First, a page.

Read below about pain when pressing on the shin, including causes and common questions. Or get a personalized analysis of your pain when pressing on the shin from our A.I. health assistant. At Buoy, we build tools that help you know what’s wrong right now and how to get the right care.

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A.I. Health Assistant Causes for Pain When Pressing on the Shin

Updated on Aug. 29, 2018

The list below shows results from the use of our A.I. Health Assistant by Buoy users who experienced pain when pressing on the shin. This list does not constitute medical advice.

  1. 1.Shin Splints (Medial Tibial Stress Syndrome)

    Shin splints is when there is pain in the front part of the lower leg. The pain is from the swelling of the muscles, tendons, and bone tissue around your shin.

    Days to weeks

    Rarity:
    Common
    Top Symptoms:
    shin pain, dull, achy shin pain, pain in the inside of the shin, shin pain from overuse, irregular period
    Symptoms that always occur with shin splints (medial tibial stress syndrome):
    shin pain
    Urgency:
    Self-treatment
  2. 2.Shin Bruise

    A bruise is the damage of the blood vessels that return blood to the heart (the capillaries and veins), which causes pooling of the blood. This explains the blue/purple color of most bruises. Bruises of the shin are common given the location of the shin.

    Bruises will begin to heal over the course of a week

    Rarity:
    Uncommon
    Top Symptoms:
    shin pain from an injury, shin injury, pain in one shin, shin swelling, shin bruise
    Symptoms that always occur with shin bruise:
    shin injury, shin pain from an injury
    Urgency:
    Self-treatment

    Pain When Pressing on the Shin Checker

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  3. 3.Tibial Stress Fracture

    A tibial stress fracture is a small crack in the shinbone (tibia). These fractures are most often a result of overuse and are commonly seen with an increase in activity. Usually stress fractures of the shinbone occur in the lower third of the bone.

    Commonly resolves without treatment in 8 weeks.

    Rarity:
    Rare
    Top Symptoms:
    shin pain, dull, achy shin pain, moderate shin pain, pain in the inside of the shin, pain when pressing on the shin
    Symptoms that always occur with tibial stress fracture:
    dull, achy shin pain
    Urgency:
    Primary care doctor
  4. 4.Fibular Stress Fracture

    The fibula is the smaller shin bone which lies on the outer part of the lower leg. With excessive, repeated stress, a small fracture (called a stress fracture) can occur.

    4-12 weeks with rest

    Rarity:
    Rare
    Top Symptoms:
    foot numbness, pain in the outside of the knee, lower leg numbness, shin pain, pain in one shin
    Symptoms that always occur with fibular stress fracture:
    pain in the outside of the shin, pain in one shin
    Symptoms that never occur with fibular stress fracture:
    pain in both feet, pain in one foot, pain in the inside of the shin, swelling in both shins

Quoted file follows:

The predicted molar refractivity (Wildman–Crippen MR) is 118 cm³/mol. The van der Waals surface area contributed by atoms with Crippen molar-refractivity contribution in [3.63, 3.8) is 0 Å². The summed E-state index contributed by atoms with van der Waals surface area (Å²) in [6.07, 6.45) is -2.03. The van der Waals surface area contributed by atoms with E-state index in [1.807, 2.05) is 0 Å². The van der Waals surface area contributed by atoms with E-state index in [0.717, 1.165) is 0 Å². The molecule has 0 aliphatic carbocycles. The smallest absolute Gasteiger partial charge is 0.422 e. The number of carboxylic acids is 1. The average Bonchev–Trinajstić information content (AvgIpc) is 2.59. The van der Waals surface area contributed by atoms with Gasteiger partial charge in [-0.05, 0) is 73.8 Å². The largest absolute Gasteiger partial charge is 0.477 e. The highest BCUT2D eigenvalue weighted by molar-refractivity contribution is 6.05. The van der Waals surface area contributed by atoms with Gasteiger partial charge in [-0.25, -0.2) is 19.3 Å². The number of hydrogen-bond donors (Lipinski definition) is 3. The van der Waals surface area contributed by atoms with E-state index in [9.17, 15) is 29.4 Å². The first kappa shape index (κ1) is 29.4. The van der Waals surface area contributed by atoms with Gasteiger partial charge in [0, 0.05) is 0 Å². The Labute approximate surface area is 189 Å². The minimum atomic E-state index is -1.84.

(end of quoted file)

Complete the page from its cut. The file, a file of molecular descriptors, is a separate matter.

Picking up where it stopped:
Urgency:
    Primary care doctor
  5. 5.Peripheral Arterial Disease (Pad)

    Peripheral artery disease (PAD) occurs when the big blood vessels, called arteries, become too narrow due to clumps of fat (called plaques) building up inside the walls. If arteries become too narrow, not enough oxygen and nutrients are delivered to the muscles, skin, and organs. The arteries in the legs are often affected first, as they are the furthest from the heart.At first, PAD has no symptoms. As it gets worse, leg pain is likely to develop, leading to cramps in the calf, thigh, foot, or buttock upon exercise. PAD can also increase the risk of a blood clot if a piece of plaque detaches, leading to serious complications such as a heart attack or stroke.Peripheral artery disease is much more common in smokers and in people with diabetes. High blood pressure, high cholesterol, being overweight, and not getting much exercise also can put one at higher risk.

    The prognosis of this disease is highly variable and depends heavily on habits, medical history, and genetics. Peripheral artery disease is a chronic non-life threatening condition. Managing the disease, however, is very important in reducing the risk for stroke and heart attacks, so make sure to follow-up with a physician.

    Rarity:
    Common
    Top Symptoms:
    leg numbness, spontaneous foot pain, decreased exercise tolerance, cold feet, thigh pain
    Symptoms that never occur with peripheral arterial disease (pad):
    calf pain from an injury, thigh pain from an injury
    Urgency:
    Primary care doctor

Questions Your Doctor May Ask About Pain When Pressing on the Shin

  • Q.Where is your shin pain exactly?
  • Q.Do you run for exercise or sport?
  • Q.Are you currently completing or have you completed military training?
  • Q.Is your pain worse when jumping in place or standing on your tiptoes?

If you've answered yes to one or more of these questions, try our pain when pressing on the shin symptom checker to find out more.

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Pain When Pressing on the Shin Symptom Checker Statistics

  • People who have experienced pain when pressing on the shin have also experienced:

    • 5% Shin Lump
    • 5% Swollen Lower Leg
    • 3% Lower Leg Redness
  • People who have experienced pain when pressing on the shin had symptoms persist for:

    • 29% Less Than a Week
    • 25% Over a Month
    • 22% Less Than a Day
  • People who have experienced pain when pressing on the shin were most often matched with:

    • 60% Tibial Stress Fracture
    • 20% Shin Splints (Medial Tibial Stress Syndrome)
    • 20% Shin Bruise
  • Source: Aggregated and anonymized results from visits to the Buoy AI health assistant (check it out by clicking on “Take Quiz”).

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